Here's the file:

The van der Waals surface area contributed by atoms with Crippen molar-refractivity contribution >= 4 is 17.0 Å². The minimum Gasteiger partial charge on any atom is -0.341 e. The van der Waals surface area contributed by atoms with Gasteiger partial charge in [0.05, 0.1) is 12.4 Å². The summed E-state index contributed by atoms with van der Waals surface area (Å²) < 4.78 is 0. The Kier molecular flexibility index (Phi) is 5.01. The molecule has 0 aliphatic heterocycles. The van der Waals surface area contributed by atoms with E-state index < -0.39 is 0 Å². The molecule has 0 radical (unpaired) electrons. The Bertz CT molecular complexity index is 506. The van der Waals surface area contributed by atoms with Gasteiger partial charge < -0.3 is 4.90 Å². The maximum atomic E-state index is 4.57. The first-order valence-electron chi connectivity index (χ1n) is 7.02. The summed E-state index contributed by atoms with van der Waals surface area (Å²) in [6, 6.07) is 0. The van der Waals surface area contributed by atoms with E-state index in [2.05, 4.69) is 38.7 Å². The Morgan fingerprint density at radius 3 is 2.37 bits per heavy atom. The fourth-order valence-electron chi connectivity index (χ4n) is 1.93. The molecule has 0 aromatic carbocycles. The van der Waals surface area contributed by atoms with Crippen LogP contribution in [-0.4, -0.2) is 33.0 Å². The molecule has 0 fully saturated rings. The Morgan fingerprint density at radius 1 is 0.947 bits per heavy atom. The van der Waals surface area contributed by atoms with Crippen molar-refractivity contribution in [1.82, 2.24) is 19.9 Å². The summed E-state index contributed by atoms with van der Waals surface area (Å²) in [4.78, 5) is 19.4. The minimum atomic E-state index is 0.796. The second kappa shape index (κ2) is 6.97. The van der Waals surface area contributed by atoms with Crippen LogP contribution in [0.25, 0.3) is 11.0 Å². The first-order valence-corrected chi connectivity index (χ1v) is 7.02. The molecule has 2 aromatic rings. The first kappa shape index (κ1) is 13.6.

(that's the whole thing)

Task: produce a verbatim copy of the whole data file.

The van der Waals surface area contributed by atoms with Crippen molar-refractivity contribution >= 4 is 17.0 Å². The minimum Gasteiger partial charge on any atom is -0.341 e. The van der Waals surface area contributed by atoms with Gasteiger partial charge in [0.05, 0.1) is 12.4 Å². The summed E-state index contributed by atoms with van der Waals surface area (Å²) < 4.78 is 0. The Kier molecular flexibility index (Phi) is 5.01. The molecule has 0 aliphatic heterocycles. The van der Waals surface area contributed by atoms with E-state index < -0.39 is 0 Å². The molecule has 0 radical (unpaired) electrons. The Bertz CT molecular complexity index is 506. The van der Waals surface area contributed by atoms with Gasteiger partial charge < -0.3 is 4.90 Å². The maximum atomic E-state index is 4.57. The first-order valence-electron chi connectivity index (χ1n) is 7.02. The summed E-state index contributed by atoms with van der Waals surface area (Å²) in [6, 6.07) is 0. The van der Waals surface area contributed by atoms with E-state index in [2.05, 4.69) is 38.7 Å². The Morgan fingerprint density at radius 3 is 2.37 bits per heavy atom. The fourth-order valence-electron chi connectivity index (χ4n) is 1.93. The molecule has 0 aromatic carbocycles. The van der Waals surface area contributed by atoms with Crippen LogP contribution in [-0.4, -0.2) is 33.0 Å². The molecule has 0 fully saturated rings. The Morgan fingerprint density at radius 1 is 0.947 bits per heavy atom. The van der Waals surface area contributed by atoms with Crippen molar-refractivity contribution in [1.82, 2.24) is 19.9 Å². The summed E-state index contributed by atoms with van der Waals surface area (Å²) in [4.78, 5) is 19.4. The minimum atomic E-state index is 0.796. The second kappa shape index (κ2) is 6.97. The van der Waals surface area contributed by atoms with Crippen LogP contribution in [0.25, 0.3) is 11.0 Å². The first-order valence-corrected chi connectivity index (χ1v) is 7.02. The molecule has 2 aromatic rings. The first kappa shape index (κ1) is 13.6.